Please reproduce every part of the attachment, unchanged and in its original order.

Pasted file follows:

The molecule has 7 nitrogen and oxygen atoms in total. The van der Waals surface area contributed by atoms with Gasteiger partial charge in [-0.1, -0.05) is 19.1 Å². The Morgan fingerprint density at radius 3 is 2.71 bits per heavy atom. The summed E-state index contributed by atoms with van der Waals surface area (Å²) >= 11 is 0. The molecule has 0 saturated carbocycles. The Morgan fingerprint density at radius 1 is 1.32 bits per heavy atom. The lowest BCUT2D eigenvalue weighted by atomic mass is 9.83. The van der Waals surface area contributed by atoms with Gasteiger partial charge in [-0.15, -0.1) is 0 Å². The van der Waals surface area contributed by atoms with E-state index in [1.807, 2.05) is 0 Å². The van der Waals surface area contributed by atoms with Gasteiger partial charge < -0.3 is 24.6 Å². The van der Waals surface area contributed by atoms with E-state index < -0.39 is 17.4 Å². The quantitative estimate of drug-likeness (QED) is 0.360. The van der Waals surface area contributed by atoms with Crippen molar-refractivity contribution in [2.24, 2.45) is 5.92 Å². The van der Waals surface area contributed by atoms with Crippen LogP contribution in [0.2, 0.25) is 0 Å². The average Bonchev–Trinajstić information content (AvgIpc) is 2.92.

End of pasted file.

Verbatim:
The molecule has 7 nitrogen and oxygen atoms in total. The van der Waals surface area contributed by atoms with Gasteiger partial charge in [-0.1, -0.05) is 19.1 Å². The Morgan fingerprint density at radius 3 is 2.71 bits per heavy atom. The summed E-state index contributed by atoms with van der Waals surface area (Å²) >= 11 is 0. The molecule has 0 saturated carbocycles. The Morgan fingerprint density at radius 1 is 1.32 bits per heavy atom. The lowest BCUT2D eigenvalue weighted by atomic mass is 9.83. The van der Waals surface area contributed by atoms with Gasteiger partial charge in [-0.15, -0.1) is 0 Å². The van der Waals surface area contributed by atoms with E-state index in [1.807, 2.05) is 0 Å². The van der Waals surface area contributed by atoms with Gasteiger partial charge < -0.3 is 24.6 Å². The van der Waals surface area contributed by atoms with E-state index < -0.39 is 17.4 Å². The quantitative estimate of drug-likeness (QED) is 0.360. The van der Waals surface area contributed by atoms with Crippen molar-refractivity contribution in [2.24, 2.45) is 5.92 Å². The van der Waals surface area contributed by atoms with Crippen LogP contribution in [0.2, 0.25) is 0 Å². The average Bonchev–Trinajstić information content (AvgIpc) is 2.92.